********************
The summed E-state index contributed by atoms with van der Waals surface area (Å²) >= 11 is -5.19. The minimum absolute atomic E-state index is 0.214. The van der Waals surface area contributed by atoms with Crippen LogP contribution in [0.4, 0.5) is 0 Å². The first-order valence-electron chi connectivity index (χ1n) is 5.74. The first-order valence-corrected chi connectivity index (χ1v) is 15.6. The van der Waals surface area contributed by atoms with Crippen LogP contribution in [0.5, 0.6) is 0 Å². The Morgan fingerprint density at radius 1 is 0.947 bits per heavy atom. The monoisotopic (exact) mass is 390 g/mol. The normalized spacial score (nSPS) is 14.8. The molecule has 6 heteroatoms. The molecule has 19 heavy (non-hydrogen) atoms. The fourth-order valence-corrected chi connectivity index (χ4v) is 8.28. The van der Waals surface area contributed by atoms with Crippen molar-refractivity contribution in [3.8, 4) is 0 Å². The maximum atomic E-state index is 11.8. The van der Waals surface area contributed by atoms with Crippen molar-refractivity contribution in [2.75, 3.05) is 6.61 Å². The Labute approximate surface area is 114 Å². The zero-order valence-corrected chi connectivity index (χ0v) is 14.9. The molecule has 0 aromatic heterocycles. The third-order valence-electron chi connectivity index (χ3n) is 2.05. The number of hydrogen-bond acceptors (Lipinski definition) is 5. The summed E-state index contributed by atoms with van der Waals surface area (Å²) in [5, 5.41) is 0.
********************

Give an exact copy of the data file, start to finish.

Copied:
The summed E-state index contributed by atoms with van der Waals surface area (Å²) >= 11 is -5.19. The minimum absolute atomic E-state index is 0.214. The van der Waals surface area contributed by atoms with Crippen LogP contribution in [0.4, 0.5) is 0 Å². The first-order valence-electron chi connectivity index (χ1n) is 5.74. The first-order valence-corrected chi connectivity index (χ1v) is 15.6. The van der Waals surface area contributed by atoms with Crippen LogP contribution in [0.5, 0.6) is 0 Å². The Morgan fingerprint density at radius 1 is 0.947 bits per heavy atom. The monoisotopic (exact) mass is 390 g/mol. The normalized spacial score (nSPS) is 14.8. The molecule has 6 heteroatoms. The molecule has 19 heavy (non-hydrogen) atoms. The fourth-order valence-corrected chi connectivity index (χ4v) is 8.28. The van der Waals surface area contributed by atoms with Crippen molar-refractivity contribution in [3.8, 4) is 0 Å². The maximum atomic E-state index is 11.8. The van der Waals surface area contributed by atoms with Crippen molar-refractivity contribution in [2.75, 3.05) is 6.61 Å². The Labute approximate surface area is 114 Å². The zero-order valence-corrected chi connectivity index (χ0v) is 14.9. The molecule has 0 aromatic heterocycles. The third-order valence-electron chi connectivity index (χ3n) is 2.05. The number of hydrogen-bond acceptors (Lipinski definition) is 5. The summed E-state index contributed by atoms with van der Waals surface area (Å²) in [5, 5.41) is 0.